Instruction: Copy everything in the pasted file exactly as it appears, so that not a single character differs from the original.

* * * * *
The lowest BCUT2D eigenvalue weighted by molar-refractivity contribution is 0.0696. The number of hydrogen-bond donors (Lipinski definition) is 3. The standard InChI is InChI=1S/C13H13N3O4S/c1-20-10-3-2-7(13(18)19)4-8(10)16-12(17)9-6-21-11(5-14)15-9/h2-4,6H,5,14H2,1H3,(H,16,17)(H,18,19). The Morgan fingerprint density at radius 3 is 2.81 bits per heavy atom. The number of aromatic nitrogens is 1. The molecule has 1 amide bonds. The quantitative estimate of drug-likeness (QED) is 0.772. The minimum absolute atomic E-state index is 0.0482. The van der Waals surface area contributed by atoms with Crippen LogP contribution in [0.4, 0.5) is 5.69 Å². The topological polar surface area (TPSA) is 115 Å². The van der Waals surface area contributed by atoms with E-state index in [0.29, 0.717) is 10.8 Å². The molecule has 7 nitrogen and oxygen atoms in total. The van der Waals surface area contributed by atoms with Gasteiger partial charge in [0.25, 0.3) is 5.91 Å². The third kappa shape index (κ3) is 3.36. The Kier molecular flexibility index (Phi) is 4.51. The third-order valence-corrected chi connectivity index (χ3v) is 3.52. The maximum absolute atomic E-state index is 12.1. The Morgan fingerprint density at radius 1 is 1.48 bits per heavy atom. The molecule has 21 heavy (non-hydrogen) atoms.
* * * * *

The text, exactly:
The lowest BCUT2D eigenvalue weighted by molar-refractivity contribution is 0.0696. The number of hydrogen-bond donors (Lipinski definition) is 3. The standard InChI is InChI=1S/C13H13N3O4S/c1-20-10-3-2-7(13(18)19)4-8(10)16-12(17)9-6-21-11(5-14)15-9/h2-4,6H,5,14H2,1H3,(H,16,17)(H,18,19). The Morgan fingerprint density at radius 3 is 2.81 bits per heavy atom. The number of aromatic nitrogens is 1. The molecule has 1 amide bonds. The quantitative estimate of drug-likeness (QED) is 0.772. The minimum absolute atomic E-state index is 0.0482. The van der Waals surface area contributed by atoms with Crippen LogP contribution in [0.4, 0.5) is 5.69 Å². The topological polar surface area (TPSA) is 115 Å². The van der Waals surface area contributed by atoms with E-state index in [0.29, 0.717) is 10.8 Å². The molecule has 7 nitrogen and oxygen atoms in total. The van der Waals surface area contributed by atoms with Gasteiger partial charge in [0.25, 0.3) is 5.91 Å². The third kappa shape index (κ3) is 3.36. The Kier molecular flexibility index (Phi) is 4.51. The third-order valence-corrected chi connectivity index (χ3v) is 3.52. The maximum absolute atomic E-state index is 12.1. The Morgan fingerprint density at radius 1 is 1.48 bits per heavy atom. The molecule has 21 heavy (non-hydrogen) atoms.